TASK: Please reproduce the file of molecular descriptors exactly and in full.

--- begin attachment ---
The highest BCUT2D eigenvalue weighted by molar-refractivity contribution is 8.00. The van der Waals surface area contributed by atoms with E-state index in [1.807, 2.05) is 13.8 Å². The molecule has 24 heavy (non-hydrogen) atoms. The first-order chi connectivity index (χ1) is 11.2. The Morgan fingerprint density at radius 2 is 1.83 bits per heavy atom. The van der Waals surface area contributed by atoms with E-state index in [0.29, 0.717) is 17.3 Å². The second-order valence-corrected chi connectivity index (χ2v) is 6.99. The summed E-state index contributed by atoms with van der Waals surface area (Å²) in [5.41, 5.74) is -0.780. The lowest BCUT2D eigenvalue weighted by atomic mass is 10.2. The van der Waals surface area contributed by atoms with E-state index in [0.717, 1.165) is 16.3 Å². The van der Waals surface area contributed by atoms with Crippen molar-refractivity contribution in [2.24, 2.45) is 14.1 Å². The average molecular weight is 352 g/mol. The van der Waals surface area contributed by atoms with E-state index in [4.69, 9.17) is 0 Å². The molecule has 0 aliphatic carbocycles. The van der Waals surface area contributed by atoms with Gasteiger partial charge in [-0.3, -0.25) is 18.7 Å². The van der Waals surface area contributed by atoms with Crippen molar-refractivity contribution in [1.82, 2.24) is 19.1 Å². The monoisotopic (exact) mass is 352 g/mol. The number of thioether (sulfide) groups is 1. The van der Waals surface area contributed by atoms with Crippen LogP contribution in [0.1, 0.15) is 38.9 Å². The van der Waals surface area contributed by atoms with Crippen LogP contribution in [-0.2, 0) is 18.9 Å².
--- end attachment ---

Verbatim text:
The highest BCUT2D eigenvalue weighted by molar-refractivity contribution is 8.00. The van der Waals surface area contributed by atoms with E-state index in [1.807, 2.05) is 13.8 Å². The molecule has 24 heavy (non-hydrogen) atoms. The first-order chi connectivity index (χ1) is 11.2. The Morgan fingerprint density at radius 2 is 1.83 bits per heavy atom. The van der Waals surface area contributed by atoms with E-state index in [0.29, 0.717) is 17.3 Å². The second-order valence-corrected chi connectivity index (χ2v) is 6.99. The summed E-state index contributed by atoms with van der Waals surface area (Å²) in [5.41, 5.74) is -0.780. The lowest BCUT2D eigenvalue weighted by atomic mass is 10.2. The van der Waals surface area contributed by atoms with E-state index in [0.717, 1.165) is 16.3 Å². The van der Waals surface area contributed by atoms with Crippen molar-refractivity contribution in [2.24, 2.45) is 14.1 Å². The average molecular weight is 352 g/mol. The van der Waals surface area contributed by atoms with E-state index in [4.69, 9.17) is 0 Å². The molecule has 0 aliphatic carbocycles. The van der Waals surface area contributed by atoms with Gasteiger partial charge in [-0.3, -0.25) is 18.7 Å². The van der Waals surface area contributed by atoms with Crippen molar-refractivity contribution in [1.82, 2.24) is 19.1 Å². The monoisotopic (exact) mass is 352 g/mol. The number of thioether (sulfide) groups is 1. The van der Waals surface area contributed by atoms with Crippen LogP contribution in [0.1, 0.15) is 38.9 Å². The van der Waals surface area contributed by atoms with Crippen LogP contribution in [-0.2, 0) is 18.9 Å².